Like in Annapolis, archaeological excavations in Freedman's Town revealed few Mason jars and other preserving jars used in home processing. This may suggest that families relied on local markets to buy everyday goods. However, a few Mason jars were unearthed at some of the sites in Freedman's Town, including at the Wilson-Victor site, showing that families occasionally participated in preserving their own foods. Other goods, though, were likely purchased from local stores, such as the one that once stood at the corner of Wilson and Victor Streets. Because it was located just across the street from the Gregory School, it is easy to imagine children visiting the store after school to buy some ice cream or a cold soda. 

Although there were a number of different businesses in Freedman's Town, some consumer needs were not as well-met as others. There does not appear to have been a local pharmacist in Freedman's Town, as few prescription bottles were discovered in excavations. Inhabitants likely self-medicated, evidenced by the remains of a medicine bottle containing a syrup for stomach discomfort found at the Wilson-Victor site. These medicines were not purchased through a pharmacist, but is likely that they were still purchased within Freedman's Town, perhaps at the store on the corner of Wilson and Victor Streets.

Glass medicine bottle
Inhabitants of Freedman's Town had bottles like these
containing medications they self-prescribed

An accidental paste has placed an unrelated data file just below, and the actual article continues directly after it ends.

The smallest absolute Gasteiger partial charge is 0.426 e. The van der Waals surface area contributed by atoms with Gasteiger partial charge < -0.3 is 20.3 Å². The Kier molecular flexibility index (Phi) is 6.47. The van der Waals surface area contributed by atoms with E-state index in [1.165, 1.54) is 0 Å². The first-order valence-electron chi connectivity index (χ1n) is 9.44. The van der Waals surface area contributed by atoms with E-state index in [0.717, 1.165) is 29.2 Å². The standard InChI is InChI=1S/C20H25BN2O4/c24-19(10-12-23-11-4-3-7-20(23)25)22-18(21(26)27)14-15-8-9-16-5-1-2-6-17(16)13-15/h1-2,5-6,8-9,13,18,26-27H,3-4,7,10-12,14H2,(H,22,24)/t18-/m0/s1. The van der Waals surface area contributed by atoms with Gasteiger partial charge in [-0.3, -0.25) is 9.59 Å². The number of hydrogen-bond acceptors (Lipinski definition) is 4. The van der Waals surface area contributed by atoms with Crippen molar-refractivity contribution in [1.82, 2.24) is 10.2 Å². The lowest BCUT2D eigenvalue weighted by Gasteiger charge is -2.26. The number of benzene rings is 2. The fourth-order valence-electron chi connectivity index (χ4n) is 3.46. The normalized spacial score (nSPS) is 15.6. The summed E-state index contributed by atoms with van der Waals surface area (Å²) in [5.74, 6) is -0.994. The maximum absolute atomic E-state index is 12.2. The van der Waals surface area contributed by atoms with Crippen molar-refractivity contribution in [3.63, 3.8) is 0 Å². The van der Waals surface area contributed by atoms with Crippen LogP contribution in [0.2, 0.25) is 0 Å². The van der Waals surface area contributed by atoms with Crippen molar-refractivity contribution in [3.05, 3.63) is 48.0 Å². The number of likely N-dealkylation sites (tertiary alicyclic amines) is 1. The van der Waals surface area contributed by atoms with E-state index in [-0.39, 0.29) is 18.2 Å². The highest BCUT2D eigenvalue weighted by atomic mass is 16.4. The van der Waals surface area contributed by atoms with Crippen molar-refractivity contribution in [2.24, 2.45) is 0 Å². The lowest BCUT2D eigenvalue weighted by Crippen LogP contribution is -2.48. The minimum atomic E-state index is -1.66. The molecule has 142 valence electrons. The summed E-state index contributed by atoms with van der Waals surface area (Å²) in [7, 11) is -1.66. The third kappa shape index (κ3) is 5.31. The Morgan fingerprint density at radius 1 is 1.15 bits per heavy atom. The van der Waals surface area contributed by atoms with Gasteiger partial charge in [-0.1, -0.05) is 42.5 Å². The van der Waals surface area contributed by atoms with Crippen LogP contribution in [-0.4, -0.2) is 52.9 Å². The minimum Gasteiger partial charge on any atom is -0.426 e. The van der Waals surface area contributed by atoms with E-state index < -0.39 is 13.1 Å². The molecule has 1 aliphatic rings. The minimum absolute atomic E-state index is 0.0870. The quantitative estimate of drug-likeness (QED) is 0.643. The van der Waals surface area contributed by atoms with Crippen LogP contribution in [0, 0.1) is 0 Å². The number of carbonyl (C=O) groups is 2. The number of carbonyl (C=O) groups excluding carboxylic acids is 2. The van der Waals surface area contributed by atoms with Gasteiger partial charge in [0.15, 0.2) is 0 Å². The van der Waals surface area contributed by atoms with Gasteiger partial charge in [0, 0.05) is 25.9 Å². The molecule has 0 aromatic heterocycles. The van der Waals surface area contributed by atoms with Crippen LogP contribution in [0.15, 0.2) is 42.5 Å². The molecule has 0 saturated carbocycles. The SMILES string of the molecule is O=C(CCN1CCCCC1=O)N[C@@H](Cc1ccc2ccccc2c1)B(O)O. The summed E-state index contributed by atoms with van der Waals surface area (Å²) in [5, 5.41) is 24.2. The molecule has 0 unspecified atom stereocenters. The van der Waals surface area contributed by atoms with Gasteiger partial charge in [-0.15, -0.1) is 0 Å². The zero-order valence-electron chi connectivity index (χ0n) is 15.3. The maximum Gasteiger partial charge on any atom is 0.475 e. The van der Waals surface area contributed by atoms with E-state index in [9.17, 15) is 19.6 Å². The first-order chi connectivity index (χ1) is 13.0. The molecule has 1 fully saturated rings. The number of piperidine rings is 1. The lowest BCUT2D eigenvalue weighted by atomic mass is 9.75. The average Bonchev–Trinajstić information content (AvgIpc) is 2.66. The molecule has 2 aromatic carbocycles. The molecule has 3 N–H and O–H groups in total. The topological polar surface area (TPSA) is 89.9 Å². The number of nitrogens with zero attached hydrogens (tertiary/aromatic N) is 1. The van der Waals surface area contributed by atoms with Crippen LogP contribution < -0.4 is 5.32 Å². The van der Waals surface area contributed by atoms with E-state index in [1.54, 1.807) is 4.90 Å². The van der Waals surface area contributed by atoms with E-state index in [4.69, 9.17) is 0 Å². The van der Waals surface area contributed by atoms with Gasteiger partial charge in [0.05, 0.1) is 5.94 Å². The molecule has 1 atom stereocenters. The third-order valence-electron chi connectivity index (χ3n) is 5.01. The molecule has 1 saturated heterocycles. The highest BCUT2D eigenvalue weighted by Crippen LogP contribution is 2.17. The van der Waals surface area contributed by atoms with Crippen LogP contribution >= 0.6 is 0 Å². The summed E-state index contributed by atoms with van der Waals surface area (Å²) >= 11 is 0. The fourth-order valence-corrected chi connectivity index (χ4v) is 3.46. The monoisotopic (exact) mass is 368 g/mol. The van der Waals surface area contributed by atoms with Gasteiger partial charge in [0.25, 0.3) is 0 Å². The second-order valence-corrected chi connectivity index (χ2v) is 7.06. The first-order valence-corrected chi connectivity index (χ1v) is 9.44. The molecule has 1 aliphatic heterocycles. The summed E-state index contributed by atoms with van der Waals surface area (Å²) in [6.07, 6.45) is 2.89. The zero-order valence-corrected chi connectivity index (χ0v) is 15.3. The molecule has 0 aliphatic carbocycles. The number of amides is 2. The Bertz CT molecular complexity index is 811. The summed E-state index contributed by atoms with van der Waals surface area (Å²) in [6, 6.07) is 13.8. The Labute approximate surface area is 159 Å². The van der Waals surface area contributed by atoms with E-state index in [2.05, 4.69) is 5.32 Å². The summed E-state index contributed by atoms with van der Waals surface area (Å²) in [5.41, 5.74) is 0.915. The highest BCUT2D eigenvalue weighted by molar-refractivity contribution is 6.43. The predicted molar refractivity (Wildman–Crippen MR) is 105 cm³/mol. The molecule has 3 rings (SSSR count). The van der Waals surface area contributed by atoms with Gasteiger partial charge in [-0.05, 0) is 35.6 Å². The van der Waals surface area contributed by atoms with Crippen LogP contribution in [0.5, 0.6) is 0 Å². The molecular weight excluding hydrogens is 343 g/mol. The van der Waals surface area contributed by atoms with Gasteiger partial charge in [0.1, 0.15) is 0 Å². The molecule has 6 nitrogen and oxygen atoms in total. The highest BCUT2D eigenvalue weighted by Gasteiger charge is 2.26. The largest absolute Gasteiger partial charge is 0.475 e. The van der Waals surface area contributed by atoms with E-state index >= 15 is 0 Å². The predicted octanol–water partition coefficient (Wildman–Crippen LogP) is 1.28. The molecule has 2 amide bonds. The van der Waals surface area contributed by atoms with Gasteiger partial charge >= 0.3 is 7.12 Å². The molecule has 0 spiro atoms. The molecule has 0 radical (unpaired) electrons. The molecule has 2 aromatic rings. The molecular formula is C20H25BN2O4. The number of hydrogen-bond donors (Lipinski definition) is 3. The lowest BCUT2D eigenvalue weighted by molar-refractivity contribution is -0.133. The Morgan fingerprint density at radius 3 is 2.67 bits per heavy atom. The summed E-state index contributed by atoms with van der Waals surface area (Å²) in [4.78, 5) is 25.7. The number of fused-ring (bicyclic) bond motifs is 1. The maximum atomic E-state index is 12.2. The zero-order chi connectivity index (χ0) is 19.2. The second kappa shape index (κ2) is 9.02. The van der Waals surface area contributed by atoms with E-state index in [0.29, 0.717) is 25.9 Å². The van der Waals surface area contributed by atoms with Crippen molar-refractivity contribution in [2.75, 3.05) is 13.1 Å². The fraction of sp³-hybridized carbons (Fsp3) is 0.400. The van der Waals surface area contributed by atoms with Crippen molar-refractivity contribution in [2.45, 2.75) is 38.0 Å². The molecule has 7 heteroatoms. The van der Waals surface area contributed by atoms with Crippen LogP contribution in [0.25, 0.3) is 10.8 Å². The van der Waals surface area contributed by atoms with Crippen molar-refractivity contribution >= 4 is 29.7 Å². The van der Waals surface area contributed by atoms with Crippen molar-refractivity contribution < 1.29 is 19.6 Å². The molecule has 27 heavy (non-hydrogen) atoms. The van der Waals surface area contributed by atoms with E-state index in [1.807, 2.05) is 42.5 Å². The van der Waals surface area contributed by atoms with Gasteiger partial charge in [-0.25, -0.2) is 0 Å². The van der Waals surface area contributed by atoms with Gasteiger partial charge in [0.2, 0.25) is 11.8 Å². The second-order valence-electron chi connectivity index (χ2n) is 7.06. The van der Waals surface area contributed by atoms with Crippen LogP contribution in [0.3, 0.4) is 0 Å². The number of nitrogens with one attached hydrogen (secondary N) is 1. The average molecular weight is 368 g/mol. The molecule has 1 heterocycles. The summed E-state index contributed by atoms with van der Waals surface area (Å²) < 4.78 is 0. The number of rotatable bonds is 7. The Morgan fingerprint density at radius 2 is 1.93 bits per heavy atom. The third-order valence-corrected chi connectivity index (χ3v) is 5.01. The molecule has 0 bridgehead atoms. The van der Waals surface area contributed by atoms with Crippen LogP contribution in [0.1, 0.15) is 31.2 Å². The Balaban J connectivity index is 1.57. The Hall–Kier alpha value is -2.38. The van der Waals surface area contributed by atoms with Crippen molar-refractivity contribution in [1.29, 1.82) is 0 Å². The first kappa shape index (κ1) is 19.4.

Brand Consumption and Outside Markets

The archaeological record at Freedman's Town included some well-known national brands as well. The Yates family, at one point, seasoned their food with Heinz ketchup and enjoyed an ice cold bottle of Coca-Cola. Similarly, the occupants at 1312 Ruthven had a jar of Vaseline at their home that could be used for many purposes. Other sites contained remains of candy wrappers, but it is difficult to tell whether inhabitants of Freedman's Town participated in brand consumption for the same reasons as African Americans in Annapolis. As Freedman's Town was the main center of African-American business at the time, consumers likely did not experience as much racism in their local market as African Americans in Annapolis did. Still, inhabitants enjoyed branded goods, perhaps as a supplement for items that could not be purchased locally or as a cheaper alternative for locally packaged items.

Heinz Ketchup bottle fragment
The bottom of a Heinz condiment bottle

Many of the inhabitants of Freedman's Town were part of multiple markets outside their local one. Ceramics found at the Rutherford B. H. Yates house were discovered to have come from great distances away from Freedman's Town, showing that the Yates family participated in wide ranging economic spheres. J. Vance Gebhardt
            Chili Powder bottleLewis and his family were able to acquire goods from outside of Houston, too. A bottle of Gebhardt Eagle Sauce, made by the Gebhardt Chili Powder Company in New Braunsfels, Texas, was unearthed at the J. Vance Lewis site. It is unclear whether the Lewis family acquired this well-known sauce in a local store of from the source, but this sauce and the Yates's ceramics, along with the evidence for local and nationally-branded goods, suggest that inhabitants of Freedman's Town consumed products on a local, state, and national level.

Local Consumption in Freedman's Town

Brand Consumption and Outside Markets